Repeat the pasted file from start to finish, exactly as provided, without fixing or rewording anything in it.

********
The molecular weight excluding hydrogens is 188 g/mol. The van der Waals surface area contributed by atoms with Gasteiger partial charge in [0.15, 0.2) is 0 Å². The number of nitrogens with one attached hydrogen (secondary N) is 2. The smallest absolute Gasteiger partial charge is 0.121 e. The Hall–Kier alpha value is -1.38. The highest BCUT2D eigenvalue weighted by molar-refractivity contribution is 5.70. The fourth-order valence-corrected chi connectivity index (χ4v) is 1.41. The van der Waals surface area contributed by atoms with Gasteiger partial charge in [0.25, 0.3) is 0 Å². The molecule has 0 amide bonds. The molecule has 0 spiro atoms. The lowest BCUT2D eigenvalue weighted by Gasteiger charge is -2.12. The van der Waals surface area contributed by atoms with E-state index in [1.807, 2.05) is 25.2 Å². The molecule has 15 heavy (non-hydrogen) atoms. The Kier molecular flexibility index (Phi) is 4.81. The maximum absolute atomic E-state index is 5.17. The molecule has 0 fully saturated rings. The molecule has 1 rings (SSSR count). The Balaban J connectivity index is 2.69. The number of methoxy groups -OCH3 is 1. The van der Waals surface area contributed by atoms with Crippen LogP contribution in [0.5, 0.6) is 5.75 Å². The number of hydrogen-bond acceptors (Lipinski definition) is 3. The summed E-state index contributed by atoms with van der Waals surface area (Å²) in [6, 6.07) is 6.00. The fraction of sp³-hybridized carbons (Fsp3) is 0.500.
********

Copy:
The molecular weight excluding hydrogens is 188 g/mol. The van der Waals surface area contributed by atoms with Gasteiger partial charge in [0.15, 0.2) is 0 Å². The number of nitrogens with one attached hydrogen (secondary N) is 2. The smallest absolute Gasteiger partial charge is 0.121 e. The Hall–Kier alpha value is -1.38. The highest BCUT2D eigenvalue weighted by molar-refractivity contribution is 5.70. The fourth-order valence-corrected chi connectivity index (χ4v) is 1.41. The van der Waals surface area contributed by atoms with Gasteiger partial charge in [0.25, 0.3) is 0 Å². The molecule has 0 amide bonds. The molecule has 0 spiro atoms. The lowest BCUT2D eigenvalue weighted by Gasteiger charge is -2.12. The van der Waals surface area contributed by atoms with E-state index in [1.807, 2.05) is 25.2 Å². The molecule has 15 heavy (non-hydrogen) atoms. The Kier molecular flexibility index (Phi) is 4.81. The maximum absolute atomic E-state index is 5.17. The molecule has 0 fully saturated rings. The molecule has 1 rings (SSSR count). The Balaban J connectivity index is 2.69. The number of methoxy groups -OCH3 is 1. The van der Waals surface area contributed by atoms with Crippen LogP contribution in [0.5, 0.6) is 5.75 Å². The number of hydrogen-bond acceptors (Lipinski definition) is 3. The summed E-state index contributed by atoms with van der Waals surface area (Å²) in [6, 6.07) is 6.00. The fraction of sp³-hybridized carbons (Fsp3) is 0.500.